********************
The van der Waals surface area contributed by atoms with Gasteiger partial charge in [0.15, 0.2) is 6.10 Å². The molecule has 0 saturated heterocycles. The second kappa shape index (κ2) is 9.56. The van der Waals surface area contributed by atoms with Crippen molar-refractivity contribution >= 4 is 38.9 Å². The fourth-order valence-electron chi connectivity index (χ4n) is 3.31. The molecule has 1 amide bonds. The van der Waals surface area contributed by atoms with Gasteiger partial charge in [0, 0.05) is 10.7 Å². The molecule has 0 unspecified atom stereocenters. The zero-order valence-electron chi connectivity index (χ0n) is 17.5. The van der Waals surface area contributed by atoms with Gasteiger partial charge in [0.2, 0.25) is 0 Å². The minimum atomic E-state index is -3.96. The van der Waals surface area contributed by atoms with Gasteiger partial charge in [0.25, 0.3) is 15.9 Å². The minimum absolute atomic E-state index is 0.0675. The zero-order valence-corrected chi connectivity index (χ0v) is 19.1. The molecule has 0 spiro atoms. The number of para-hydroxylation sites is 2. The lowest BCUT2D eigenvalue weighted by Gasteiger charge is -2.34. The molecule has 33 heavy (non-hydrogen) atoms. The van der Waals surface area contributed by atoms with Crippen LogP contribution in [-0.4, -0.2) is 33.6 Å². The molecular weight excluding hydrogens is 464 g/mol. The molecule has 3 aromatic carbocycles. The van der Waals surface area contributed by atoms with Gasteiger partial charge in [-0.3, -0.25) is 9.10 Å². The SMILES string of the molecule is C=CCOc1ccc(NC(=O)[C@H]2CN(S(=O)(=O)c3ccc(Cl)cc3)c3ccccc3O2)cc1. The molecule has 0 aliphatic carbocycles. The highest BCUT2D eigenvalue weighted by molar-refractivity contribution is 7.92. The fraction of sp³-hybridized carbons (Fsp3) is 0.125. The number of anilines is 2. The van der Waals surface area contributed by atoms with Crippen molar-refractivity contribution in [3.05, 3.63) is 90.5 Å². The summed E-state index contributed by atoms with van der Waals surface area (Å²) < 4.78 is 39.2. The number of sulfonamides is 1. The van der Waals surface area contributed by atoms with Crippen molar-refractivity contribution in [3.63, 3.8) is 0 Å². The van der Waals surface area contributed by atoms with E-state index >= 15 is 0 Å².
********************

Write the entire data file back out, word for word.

The van der Waals surface area contributed by atoms with Gasteiger partial charge in [0.15, 0.2) is 6.10 Å². The molecule has 0 saturated heterocycles. The second kappa shape index (κ2) is 9.56. The van der Waals surface area contributed by atoms with Crippen molar-refractivity contribution >= 4 is 38.9 Å². The fourth-order valence-electron chi connectivity index (χ4n) is 3.31. The molecule has 1 amide bonds. The van der Waals surface area contributed by atoms with Gasteiger partial charge in [0, 0.05) is 10.7 Å². The molecule has 0 unspecified atom stereocenters. The zero-order valence-electron chi connectivity index (χ0n) is 17.5. The van der Waals surface area contributed by atoms with Gasteiger partial charge in [0.2, 0.25) is 0 Å². The minimum atomic E-state index is -3.96. The van der Waals surface area contributed by atoms with Gasteiger partial charge in [0.25, 0.3) is 15.9 Å². The minimum absolute atomic E-state index is 0.0675. The zero-order valence-corrected chi connectivity index (χ0v) is 19.1. The molecule has 0 spiro atoms. The number of para-hydroxylation sites is 2. The lowest BCUT2D eigenvalue weighted by Gasteiger charge is -2.34. The molecule has 33 heavy (non-hydrogen) atoms. The van der Waals surface area contributed by atoms with Crippen LogP contribution in [-0.4, -0.2) is 33.6 Å². The molecular weight excluding hydrogens is 464 g/mol. The molecule has 3 aromatic carbocycles. The van der Waals surface area contributed by atoms with Gasteiger partial charge in [-0.3, -0.25) is 9.10 Å². The SMILES string of the molecule is C=CCOc1ccc(NC(=O)[C@H]2CN(S(=O)(=O)c3ccc(Cl)cc3)c3ccccc3O2)cc1. The molecule has 0 aliphatic carbocycles. The highest BCUT2D eigenvalue weighted by molar-refractivity contribution is 7.92. The fraction of sp³-hybridized carbons (Fsp3) is 0.125. The number of anilines is 2. The van der Waals surface area contributed by atoms with Crippen molar-refractivity contribution in [3.05, 3.63) is 90.5 Å². The summed E-state index contributed by atoms with van der Waals surface area (Å²) < 4.78 is 39.2. The number of sulfonamides is 1. The van der Waals surface area contributed by atoms with Crippen molar-refractivity contribution in [3.63, 3.8) is 0 Å². The van der Waals surface area contributed by atoms with E-state index >= 15 is 0 Å².